Seattle Area Blogger — Sonics Game Friday 12/20. Hey Seattle area bloggers, I have 1 spare ticket for the Sonics game friday night, and it’d be fun to meet someone in person and chat. Send me a note at the ignitionpartners address if you’d like to meet me at the game. Good opponent (hornets), great seats, and we can chat about blogs.
Living in the City. Friday night — take John to friend’s house in Woodinville. Out to dinner with C in Bellevue. Up to Liz’s school for Volleyball match. Saturday morning — drop off Liz in U district at UW. Stop in Redmond for coffee and errands at Home Depot. Pick up John in Woodinville and take him back home to Bellevue. Back across the lake to UW to get Liz in the midst of the Huskies game traffic. Back to Bellevue, drop off Liz. The rest of us to downtown Seattle for some errands. Stop in Mercer Island on way there to get gas, on way back to pick up dinner.
Someday I will be glad to live in a smaller town again…
Short Attention Span Radio. Tune to 95.7 here in the seattle market. the home of quick 96. sub-10 second snippets of songs, one after another, with a numerical tag announced for each. The most bizarre radio experience I have ever had.
Update: went off the air as fast as it came on. Replaced by KJR FM. a) I am sure this was all driven by economics I don’t have visibility into. b) Man does this tell me that the way we allocate spectrum is nuts — here is a piece of valuable spectrum that is being wasted away just because it is in the middle of the long-established FM band.
One of my pet environmental peeves. We live here in the great Pacific Northwest, we have access to wonderful wild salmon stock for our tables. Wild salmon is an incredibly good food for you nutritionally, high in omega-3 acids.
Sadly tho we are seeing the widescale introduction of atlantic salmon farming here in the northwest. There is little good about this in my mind. Farmed atlantic salmon are not as nutrionally good for you due to the feedstock they consume; they are dyed pink so that they look attractive; they escape from their pens and compete with the local wild stock; they attract sea lions and seals which are then killed by farmers to protect their fish stock.
Farm raised salmon is cheaper for restaurants than wild salmon, so we are slowly seeing it creep into menus, even here in the Pacific Northwest. The restaurants are not particularly upfront about it — you have to ask very precise questions to make sure you are consuming wild troll-caught Pacific salmon, and not farmed Atlantic salmon.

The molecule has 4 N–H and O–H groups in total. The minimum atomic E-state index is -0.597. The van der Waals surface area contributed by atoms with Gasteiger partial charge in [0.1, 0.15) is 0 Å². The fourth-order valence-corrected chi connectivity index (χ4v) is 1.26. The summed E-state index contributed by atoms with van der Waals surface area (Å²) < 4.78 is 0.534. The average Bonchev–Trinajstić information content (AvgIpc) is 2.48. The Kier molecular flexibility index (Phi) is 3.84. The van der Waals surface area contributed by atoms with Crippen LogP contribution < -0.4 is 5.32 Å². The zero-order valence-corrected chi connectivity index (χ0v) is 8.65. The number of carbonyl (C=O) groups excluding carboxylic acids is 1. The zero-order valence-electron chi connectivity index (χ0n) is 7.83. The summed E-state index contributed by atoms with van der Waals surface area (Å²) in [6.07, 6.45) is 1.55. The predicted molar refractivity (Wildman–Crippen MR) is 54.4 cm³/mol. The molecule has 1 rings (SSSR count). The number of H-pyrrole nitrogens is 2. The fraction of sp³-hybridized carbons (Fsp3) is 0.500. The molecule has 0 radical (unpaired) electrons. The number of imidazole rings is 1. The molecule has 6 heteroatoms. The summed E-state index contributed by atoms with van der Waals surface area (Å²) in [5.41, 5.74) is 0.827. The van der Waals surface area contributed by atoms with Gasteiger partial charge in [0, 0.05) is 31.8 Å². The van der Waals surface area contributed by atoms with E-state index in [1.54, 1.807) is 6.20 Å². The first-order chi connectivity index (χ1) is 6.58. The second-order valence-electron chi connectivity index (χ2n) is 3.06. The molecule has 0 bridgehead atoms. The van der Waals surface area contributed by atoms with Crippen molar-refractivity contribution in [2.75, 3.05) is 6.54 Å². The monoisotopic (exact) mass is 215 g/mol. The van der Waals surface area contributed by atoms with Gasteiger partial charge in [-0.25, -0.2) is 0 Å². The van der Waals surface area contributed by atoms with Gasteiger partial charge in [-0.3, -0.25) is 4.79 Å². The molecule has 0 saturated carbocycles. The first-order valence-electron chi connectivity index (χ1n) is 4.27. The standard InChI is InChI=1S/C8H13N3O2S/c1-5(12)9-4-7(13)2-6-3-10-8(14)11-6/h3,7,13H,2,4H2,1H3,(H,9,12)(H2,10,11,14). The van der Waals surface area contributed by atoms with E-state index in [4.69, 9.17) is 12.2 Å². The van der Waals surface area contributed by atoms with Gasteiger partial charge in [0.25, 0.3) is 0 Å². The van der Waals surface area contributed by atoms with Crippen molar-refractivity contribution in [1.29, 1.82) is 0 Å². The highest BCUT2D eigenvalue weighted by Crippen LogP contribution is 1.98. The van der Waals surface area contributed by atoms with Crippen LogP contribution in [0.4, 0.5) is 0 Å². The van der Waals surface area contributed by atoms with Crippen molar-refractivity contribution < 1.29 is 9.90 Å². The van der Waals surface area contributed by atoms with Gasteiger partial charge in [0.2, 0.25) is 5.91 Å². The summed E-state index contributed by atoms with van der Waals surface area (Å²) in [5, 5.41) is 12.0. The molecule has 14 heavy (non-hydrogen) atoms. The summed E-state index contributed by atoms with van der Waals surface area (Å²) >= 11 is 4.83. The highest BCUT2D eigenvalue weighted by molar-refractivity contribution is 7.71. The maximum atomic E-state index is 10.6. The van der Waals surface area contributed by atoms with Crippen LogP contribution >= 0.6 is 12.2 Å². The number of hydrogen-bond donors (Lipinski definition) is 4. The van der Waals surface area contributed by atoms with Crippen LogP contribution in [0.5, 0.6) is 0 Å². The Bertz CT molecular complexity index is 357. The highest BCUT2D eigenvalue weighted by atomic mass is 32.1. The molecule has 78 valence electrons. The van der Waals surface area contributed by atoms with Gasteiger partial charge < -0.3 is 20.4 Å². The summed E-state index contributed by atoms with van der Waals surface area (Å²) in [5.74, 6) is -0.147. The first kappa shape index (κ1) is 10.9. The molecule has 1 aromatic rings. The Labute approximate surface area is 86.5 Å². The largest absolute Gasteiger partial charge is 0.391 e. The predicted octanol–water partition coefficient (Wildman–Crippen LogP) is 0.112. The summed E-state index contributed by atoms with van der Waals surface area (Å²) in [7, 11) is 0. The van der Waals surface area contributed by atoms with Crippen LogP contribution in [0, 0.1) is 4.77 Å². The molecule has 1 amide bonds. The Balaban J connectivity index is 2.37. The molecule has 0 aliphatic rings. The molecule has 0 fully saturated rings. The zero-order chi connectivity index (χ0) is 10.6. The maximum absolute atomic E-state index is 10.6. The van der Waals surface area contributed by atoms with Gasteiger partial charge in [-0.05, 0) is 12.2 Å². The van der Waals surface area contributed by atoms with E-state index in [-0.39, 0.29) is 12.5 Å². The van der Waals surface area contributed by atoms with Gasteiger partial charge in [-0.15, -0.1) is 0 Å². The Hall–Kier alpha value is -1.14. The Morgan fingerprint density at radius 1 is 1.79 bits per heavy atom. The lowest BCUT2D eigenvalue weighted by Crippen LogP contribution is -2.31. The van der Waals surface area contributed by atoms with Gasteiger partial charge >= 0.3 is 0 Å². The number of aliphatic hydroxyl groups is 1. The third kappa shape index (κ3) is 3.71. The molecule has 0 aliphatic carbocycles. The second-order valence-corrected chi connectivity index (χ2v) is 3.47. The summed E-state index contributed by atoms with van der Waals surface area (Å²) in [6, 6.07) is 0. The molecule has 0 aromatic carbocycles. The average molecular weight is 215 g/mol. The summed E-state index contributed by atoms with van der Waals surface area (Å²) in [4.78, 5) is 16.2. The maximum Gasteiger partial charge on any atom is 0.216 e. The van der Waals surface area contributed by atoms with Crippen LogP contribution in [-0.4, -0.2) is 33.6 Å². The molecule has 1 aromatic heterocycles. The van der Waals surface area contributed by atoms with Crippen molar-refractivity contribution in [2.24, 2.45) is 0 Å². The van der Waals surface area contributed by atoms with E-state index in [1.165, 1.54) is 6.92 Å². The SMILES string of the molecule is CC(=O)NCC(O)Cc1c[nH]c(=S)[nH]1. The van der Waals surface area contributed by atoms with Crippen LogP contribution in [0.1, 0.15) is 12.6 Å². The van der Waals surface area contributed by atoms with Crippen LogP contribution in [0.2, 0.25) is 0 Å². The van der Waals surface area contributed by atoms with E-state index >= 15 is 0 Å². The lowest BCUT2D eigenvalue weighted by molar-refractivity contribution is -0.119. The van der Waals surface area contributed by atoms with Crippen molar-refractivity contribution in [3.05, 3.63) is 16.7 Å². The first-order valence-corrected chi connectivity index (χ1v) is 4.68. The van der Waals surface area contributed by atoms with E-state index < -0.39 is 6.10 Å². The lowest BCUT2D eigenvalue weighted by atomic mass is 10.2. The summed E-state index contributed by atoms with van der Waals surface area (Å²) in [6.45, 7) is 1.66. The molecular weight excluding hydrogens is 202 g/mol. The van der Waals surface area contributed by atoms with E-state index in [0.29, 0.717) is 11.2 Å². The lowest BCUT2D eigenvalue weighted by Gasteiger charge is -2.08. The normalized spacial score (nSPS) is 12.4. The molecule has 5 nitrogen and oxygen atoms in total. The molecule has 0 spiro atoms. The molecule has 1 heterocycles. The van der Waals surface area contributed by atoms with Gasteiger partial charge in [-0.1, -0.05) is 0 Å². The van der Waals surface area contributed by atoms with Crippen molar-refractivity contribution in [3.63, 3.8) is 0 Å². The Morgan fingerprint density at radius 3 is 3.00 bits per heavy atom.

Well we had our Herbfarm dinner last night. Quite an experience, we can see why this place has a national reputation. The owners are passionate about their restaurant and they create a real event, almost a festival atmosphere.
The restaurant is in a beautiful building. A gorgeous dining room, a large open kitchen, an attached wine cellar, all in french country style.
We sat down at 7pm and got up a little after midnight. The food list (none of these huge servings):
– Sauteed Oyster with Sorrel Sauce
– Quail Egg Benedict with Cured Salmon and Watercress Sauce
– Perigord Black Truffle & Leek Tart
– Celery Root & Oregon White Truffle Ravioli
– Alaskan Side Stripe Shrimp in Truffled Garlic Sabayon
with Fennel Tempura and Apple Slaw
– Seared Duck Foie Gras and Perigord Truffles
with Yellow Finn Potatoes, Briased Endive & Shallot RIngs
– Sorbet of Douglas Fir
– Thyme-grilled Squab
with Oregon Black Truffles, Lentils, Bloomsdale Spinach and Golden Beets
– Juniper Grove Goat Cheese Buche
with Charlotte of Spice Bread & Tart Cherry Chutney
– Wild Huckleberry Souffle with Rose Geranium Sauce
– Armagnac, Thyme & Prune Ice Cream Crepe with Maple-poached Pears
– Chocolate Eclair with Lavender Praline Cream
– Assorted chocolate Truffles
And we had 6 different wines – 97 Argyle Brut, 2000 Matthews Cellars Semillon, 99 Adelsheim Clone 76 Chardonnay, 98 Beran Vineyards Estate Pinot Noir, 94 Chateau Sainte Michelle Artist’s Series Meritage, and an 1875 Barbieto Malvazia Madeira.